The gendered contexts of rangeland decision-making in the southwestern United States are poorly understood. We conducted life-history interviews with 19 ranching women and analyzed the resulting transcripts using narrative analysis. Interviews revealed eight common themes in these women ranchers' experiences: 1) learning from older generations, 2) finding a personal career path, 3) operating livestock businesses, 4) breaking gender barriers, 5) leading communities, 6) aging and going on alone, 7) living close to the land, and 8) passing the ranching tradition to the next generation. Women's roles as ranch decision-makers, community-keepers, and business operators evolve throughout their lifetimes, as do their needs for decision-making support from outreach. We suggest that women's life stages and gendered contexts be considered in further rangeland management research, policy, and extension.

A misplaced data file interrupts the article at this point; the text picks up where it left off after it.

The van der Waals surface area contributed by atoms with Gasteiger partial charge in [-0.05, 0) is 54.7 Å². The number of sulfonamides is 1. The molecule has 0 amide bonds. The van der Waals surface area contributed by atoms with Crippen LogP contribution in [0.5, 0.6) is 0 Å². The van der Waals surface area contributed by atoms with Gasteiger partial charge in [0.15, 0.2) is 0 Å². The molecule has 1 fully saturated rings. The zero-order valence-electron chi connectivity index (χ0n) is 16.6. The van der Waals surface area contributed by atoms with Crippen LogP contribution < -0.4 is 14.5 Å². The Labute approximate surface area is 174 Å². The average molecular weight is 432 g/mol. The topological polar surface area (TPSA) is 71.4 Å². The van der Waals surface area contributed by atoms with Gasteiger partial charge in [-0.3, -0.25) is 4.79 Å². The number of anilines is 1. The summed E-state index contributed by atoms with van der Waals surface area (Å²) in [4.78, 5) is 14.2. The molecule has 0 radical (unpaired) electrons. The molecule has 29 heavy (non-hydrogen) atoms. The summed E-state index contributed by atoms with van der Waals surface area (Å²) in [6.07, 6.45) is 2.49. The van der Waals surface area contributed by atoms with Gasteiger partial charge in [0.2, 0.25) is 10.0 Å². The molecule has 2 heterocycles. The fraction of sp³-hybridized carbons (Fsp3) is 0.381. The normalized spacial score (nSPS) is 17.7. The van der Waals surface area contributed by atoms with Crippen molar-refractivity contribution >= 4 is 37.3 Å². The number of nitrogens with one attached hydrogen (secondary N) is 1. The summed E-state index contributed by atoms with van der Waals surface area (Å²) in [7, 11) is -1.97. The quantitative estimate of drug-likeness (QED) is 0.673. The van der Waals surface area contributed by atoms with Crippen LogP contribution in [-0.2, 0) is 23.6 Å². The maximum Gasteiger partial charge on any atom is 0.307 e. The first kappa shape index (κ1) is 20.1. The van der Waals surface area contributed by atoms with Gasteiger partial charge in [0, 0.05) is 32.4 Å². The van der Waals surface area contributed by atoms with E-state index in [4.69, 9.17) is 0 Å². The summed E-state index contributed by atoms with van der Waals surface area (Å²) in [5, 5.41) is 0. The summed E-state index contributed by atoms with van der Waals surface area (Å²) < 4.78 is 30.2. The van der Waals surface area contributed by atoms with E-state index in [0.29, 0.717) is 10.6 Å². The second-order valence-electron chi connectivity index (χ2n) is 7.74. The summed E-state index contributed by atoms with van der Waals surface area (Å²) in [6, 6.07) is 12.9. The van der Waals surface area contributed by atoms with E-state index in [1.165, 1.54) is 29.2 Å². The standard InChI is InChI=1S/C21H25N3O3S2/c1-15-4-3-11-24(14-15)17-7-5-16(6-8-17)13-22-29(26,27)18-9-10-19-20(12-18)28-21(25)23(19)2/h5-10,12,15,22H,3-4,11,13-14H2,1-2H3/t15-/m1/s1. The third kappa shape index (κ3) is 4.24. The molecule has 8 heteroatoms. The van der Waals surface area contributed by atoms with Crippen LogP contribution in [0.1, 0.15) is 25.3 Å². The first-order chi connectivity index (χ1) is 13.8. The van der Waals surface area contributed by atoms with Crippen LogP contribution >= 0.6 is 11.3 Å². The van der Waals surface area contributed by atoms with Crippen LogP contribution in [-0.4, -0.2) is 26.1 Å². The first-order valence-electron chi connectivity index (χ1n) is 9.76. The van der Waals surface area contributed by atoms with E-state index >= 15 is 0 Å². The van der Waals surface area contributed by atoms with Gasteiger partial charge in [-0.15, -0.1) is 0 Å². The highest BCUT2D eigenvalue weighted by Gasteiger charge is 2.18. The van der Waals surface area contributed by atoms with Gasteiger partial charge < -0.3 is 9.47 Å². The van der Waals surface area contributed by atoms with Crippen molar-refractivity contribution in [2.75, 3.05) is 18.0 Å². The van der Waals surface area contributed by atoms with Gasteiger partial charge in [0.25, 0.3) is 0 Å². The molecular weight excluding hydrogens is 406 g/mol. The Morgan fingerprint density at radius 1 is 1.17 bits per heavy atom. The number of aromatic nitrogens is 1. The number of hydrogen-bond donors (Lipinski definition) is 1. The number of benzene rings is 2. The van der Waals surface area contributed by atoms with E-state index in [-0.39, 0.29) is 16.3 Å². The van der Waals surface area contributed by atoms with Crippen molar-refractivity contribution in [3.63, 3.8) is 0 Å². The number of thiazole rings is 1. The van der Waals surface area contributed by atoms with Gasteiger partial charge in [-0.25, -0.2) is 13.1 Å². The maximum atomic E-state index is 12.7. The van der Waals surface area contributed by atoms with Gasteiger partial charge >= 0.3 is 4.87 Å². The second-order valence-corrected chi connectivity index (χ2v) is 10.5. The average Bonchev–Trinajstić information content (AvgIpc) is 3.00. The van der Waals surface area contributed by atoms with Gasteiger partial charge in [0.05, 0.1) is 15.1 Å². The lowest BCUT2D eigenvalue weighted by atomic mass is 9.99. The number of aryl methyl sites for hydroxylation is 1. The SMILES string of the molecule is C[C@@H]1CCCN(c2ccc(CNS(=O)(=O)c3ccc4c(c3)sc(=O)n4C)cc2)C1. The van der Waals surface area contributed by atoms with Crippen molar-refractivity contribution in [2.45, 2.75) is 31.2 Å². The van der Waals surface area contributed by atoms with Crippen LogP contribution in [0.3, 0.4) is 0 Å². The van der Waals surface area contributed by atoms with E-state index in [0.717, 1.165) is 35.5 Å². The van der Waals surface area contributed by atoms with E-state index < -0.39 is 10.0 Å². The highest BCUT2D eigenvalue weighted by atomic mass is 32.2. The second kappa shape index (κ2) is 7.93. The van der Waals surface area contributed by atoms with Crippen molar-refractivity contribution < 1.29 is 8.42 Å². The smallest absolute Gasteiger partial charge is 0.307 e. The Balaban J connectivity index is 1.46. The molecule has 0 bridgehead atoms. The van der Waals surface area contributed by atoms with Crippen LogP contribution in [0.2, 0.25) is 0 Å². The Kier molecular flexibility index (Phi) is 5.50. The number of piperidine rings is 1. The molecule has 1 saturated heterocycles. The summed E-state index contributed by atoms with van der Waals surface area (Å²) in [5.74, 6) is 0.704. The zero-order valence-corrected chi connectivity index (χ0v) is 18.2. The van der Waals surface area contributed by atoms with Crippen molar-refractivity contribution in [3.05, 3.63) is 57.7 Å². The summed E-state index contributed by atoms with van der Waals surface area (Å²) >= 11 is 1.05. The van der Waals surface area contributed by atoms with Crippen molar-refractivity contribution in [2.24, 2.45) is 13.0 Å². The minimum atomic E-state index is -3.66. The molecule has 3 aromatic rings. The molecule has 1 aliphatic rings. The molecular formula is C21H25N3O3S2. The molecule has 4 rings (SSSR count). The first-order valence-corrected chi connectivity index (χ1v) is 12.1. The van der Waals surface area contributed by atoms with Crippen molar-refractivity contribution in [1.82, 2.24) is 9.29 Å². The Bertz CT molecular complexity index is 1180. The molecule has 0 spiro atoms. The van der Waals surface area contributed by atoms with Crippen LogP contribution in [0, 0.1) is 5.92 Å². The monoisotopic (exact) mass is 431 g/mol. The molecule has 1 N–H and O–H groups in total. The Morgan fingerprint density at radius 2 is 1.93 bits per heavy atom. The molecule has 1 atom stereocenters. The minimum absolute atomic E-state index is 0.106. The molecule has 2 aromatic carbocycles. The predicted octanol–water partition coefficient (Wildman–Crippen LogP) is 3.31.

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Vol. 69 • No. 2